Although the country's pharmaceutical sector is often credited -- and rightly so -- for its commendable performance, one of the difficulties deterring its growth is the overwhelming reliance on imported raw materials, known otherwise as APIs (active pharmaceutical ingredients). Currently, the industry imports 95 per cent of its APIs, amounting to Tk 45 billion. Local APIs producers are not in a position to meet more than 5.0 per cent of the industry's needs. Reducing reliance on imports has been an issue of discussion from sometime now, but with no mentionable progress. Lately, however, efforts are afoot to significantly increase local production of APIs and thus reduce dependency on imports. A project is being implemented to set up an API Industrial Park in Munshiganj. Two other API parks are also being built in Bagerhat and Khulna under private arrangements. A draft API policy designed to incentivise the sector in a meaningful way is awaiting government's nod. The idea is obviously to boost production of drugs and medicines for domestic consumption as well as exports with lowered production cost.
Sustaining a highly capital-intensive industry like the pharmaceutical can only be expected to be viable in the long run if backed by smooth and affordable sourcing of raw materials. A great deal of the unrealised potential of the sector is often traced to the absence of ready-stock locally. It is here that the need for backward linkage is not only important but a foremost prerequisite for desired growth of the industry.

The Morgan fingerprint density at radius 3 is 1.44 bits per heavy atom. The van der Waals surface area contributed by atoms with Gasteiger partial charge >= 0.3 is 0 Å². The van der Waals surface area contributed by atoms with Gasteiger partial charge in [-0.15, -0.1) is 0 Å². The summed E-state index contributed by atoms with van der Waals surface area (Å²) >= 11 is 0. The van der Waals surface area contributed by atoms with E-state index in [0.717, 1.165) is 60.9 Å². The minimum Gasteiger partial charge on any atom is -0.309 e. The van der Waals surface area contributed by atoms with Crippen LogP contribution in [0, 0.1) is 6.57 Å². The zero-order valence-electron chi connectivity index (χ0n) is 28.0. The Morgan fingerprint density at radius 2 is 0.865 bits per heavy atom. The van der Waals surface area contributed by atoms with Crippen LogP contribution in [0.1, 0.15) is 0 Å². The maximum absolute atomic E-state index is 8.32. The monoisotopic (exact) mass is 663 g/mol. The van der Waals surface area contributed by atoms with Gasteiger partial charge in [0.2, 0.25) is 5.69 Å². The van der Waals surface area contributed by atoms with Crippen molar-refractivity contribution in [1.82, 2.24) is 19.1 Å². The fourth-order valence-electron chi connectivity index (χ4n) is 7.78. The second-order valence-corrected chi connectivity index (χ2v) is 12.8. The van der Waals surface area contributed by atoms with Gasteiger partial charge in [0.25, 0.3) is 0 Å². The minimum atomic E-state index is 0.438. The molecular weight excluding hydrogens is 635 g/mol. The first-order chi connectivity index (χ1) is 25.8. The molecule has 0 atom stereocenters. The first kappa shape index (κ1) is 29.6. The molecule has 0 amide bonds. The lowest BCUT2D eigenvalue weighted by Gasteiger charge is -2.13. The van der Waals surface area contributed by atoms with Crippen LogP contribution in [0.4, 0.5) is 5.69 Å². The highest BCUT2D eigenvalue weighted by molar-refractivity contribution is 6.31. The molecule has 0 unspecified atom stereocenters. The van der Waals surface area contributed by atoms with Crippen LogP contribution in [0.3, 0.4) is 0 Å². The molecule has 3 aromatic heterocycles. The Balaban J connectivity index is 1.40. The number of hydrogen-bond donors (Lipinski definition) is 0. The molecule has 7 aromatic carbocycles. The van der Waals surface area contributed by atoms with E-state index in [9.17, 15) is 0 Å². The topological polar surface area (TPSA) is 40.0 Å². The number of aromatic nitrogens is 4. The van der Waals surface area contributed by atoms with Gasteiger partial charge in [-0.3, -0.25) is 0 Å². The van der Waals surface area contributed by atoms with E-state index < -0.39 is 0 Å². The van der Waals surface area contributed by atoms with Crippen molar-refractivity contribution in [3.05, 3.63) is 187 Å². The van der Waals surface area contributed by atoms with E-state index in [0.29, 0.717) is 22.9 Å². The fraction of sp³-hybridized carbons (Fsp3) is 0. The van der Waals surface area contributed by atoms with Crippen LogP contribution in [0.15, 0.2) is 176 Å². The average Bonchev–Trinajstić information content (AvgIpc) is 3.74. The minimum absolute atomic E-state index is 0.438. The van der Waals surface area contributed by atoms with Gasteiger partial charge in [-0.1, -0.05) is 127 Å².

The atmosphere for generic drug manufacturing in the country is chiefly characterised by patent waiver that makes Bangladesh a unique place for manufacturing drugs. The landmark decision of the Nairobi Ministerial Conference of the World Trade Organisation (WTO) exempted Bangladesh, like other least developed countries (LDCs), from fulfilling patenting requirements until at least 2033. This means for another 14 years, the country's drug manufacturers are free to continue with manufacturing generic products without having to pay hefty licence fees to the patent owners. This, no doubt, is the most reassuring news for Bangladesh's pharma sector. Certainly, the benefit is not just for the local manufacturers but also for foreign investors. It is highly likely that a proactive API policy would attract foreign investors who would be eager to gain fruitfully from the waiver.
The country's pharma industry today produces medicines almost to the level of self-sufficiency -- around 98 per cent of domestic demand. The current annual growth of the sector is estimated to be more than 24 per cent. There are 240-plus registered pharmaceutical companies in the country, and a number of them are engaged in manufacturing APIs and a wide range of formulations covering major therapeutic categories. This being the broad scenario, the industry appears to be well set to embrace modern innovations and research on an extensive scale. For this to happen, all that is required is the right push to facilitate production of APIs.
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